Summary of Industrial – Corn

Part I: Industrial – Corn

Overall Chapter 1-7 Summary

In this first chapter of Omnivore’s Dilemma by Michael Pollan, we are first introduced to the topic of industrial corn and its origins some thousands of years ago. Originally known as “Zea Mays”, corn started off slow in biological terms but blew up after the discovery of Christopher Columbus. Now that there was corn the settlers were free from the Natives and could now support themselves on the agriculture of corn. Its existence did not just set off a new way of life for settlers but provided to be a basis of revolution providing that we as a civilization in the time of the Corn Walkers could settle down and start a new form of life. Now in modern times we have created new types of corns to feed humans and animals but also to create over 25000 products in supermarkets today.

Chapter 1 – The Plant: Corn’s Conquest, p. 15

Pollan mentions right from the get go the differences between American and Mexican diets. Stating that the Mexican diet is that of a corn-based nature, where as Americans are on the other side of the spectrum eating more meats than anything. In truth it’s the opposite, it’s the Americans that are eating more corn. It all comes down to the way we feed our animals and process our foods. Americans feed their live stock with corn, and pump corn-based products into readily available food. Where as Mexicans although they eat a wide variety of corn and grains still feed their animals with grass and sweeten with sugar cane versus corn-based sweeteners. So the Americans really do beat out the “Corn walkers”, I guess you could say they’re walking corn from the high levels of corn consumption.

Chapter 2 – The Farm, p. 32

Pollan visits a  small farmer in Iowa owned by George Naylor. Most of the 470 acre farm is used to grow corn, to ensure a high yield rate for the season. While at the farm Pollan sets out to understand the mysteries of the Industrial Corn world and to get an in depth look at the life of a farmer’s life after corn surpluses have been put in.

Chapter 3 – The Elevator, p. 57

Pollan visits the great grain elevator not far from the Naylor farm in Iowa. He goes in-depth with the Governments fundings and the living of a farmer on the subsidies.

Chapter 4 – The Feedlot: Making Meat, p. 65

In this Chapter Pollan pays a visit to Poky Feeders factory cattle farm in Kansas. Where he purchases a baby calf for $598 in South Dakota. Where he takes it to the feed lot to see where the link to out dinner plate really begins. 60% of corn being grow ever season goes to feed livestock at a Concentrated Animal Feeding Operation or otherwise known as a feed lot. While being fed Corn, the life span of the animal is being cut in half because of the different diet being given and the demand for the animal.Cattle were living off grass and are now being corn-fed for 150 days (5 months). While these animals are being fed corn against their nature, they are getting very sick. Sick enough to need medication such as antibiotics and those such medications are being transferred to humans as they are being consumed. How is that for food for though?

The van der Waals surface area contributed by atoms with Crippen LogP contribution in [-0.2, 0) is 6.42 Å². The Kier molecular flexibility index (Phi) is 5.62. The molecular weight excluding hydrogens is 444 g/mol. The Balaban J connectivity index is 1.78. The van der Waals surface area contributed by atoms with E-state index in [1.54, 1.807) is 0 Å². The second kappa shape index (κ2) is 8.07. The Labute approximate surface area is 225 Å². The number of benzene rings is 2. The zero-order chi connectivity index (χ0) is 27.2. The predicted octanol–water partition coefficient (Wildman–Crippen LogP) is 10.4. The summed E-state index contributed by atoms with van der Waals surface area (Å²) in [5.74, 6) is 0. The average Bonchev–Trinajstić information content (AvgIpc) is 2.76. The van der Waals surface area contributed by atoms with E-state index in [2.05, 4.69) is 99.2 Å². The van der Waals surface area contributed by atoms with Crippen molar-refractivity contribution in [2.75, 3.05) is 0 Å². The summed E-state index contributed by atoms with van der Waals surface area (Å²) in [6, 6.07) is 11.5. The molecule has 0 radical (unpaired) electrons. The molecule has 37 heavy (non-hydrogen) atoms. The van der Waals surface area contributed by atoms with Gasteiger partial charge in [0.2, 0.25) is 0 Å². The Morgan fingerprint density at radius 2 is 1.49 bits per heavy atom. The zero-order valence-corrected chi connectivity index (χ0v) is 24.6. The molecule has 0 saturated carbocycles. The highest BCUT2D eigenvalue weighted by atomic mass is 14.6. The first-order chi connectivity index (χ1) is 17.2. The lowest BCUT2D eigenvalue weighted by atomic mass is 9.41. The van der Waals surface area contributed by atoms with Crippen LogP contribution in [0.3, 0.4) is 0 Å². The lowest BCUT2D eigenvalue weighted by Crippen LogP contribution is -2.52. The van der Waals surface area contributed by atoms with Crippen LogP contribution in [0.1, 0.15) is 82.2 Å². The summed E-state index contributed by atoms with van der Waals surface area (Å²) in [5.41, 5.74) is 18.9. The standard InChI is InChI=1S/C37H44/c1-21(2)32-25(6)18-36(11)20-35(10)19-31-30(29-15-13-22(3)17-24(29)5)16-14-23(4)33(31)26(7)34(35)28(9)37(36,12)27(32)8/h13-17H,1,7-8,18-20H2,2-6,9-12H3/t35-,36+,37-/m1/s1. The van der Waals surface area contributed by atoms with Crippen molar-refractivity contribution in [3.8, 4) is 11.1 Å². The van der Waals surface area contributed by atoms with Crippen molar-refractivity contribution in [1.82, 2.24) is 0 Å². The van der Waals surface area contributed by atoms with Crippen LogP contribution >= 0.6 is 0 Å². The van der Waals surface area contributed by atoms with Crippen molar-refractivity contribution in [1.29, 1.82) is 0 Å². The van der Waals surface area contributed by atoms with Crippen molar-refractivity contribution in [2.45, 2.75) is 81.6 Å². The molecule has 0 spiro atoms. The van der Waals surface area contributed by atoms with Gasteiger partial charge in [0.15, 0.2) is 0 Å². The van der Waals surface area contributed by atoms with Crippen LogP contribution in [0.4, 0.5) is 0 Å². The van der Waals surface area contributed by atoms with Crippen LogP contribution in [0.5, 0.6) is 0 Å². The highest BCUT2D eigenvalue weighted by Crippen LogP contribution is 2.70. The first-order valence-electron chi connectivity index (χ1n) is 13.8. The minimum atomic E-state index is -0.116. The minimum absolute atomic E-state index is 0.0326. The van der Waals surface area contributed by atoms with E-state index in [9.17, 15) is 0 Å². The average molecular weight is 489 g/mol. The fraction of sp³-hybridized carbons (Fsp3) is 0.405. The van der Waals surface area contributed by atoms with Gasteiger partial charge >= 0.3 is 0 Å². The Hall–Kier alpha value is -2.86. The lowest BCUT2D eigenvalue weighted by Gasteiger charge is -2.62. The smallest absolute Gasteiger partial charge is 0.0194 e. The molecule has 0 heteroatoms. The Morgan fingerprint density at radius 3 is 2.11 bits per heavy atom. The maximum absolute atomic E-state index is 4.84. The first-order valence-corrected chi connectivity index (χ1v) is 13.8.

Chapter 5 – The Processing Plant: Making Complex Foods, p. 85

Each year 10 billion bushels of corn are harvested. Of the 10 million bushels are large portion of it goes into making industrial food and the chemicals and by products it needs to survive. Corn is a cheap solution and a growing problem. The cheaper corn gets the more it is used and the more there is excuss to use it whether it be for live stock or food production.

Chapter 6 – The Consumer: A Republic of Fat, p. 100

The processed foods that we are creating and consuming are having a very poor impact on the health of Americans. With the obesity rate at 60% in adults and the rate of diabetes and cardiac issues on the rise we should be looking at what we are eating and where it is coming from. Not how cheap or comforting it is.

Chapter 7 – The Meal: Fast Food, p. 109

With the cost of organic food more than processed the obvious go to choice for most Americans is the bad one. Fast food is not only cheap but its convinant and can be consumed anywhere, anytime. It’s easy to get that BigMac combo instead of the salad because it’s not only easy to get but cheap. Pay a dollar and receive 1,200 if not more. Eat up, or read up that what this book has done for me.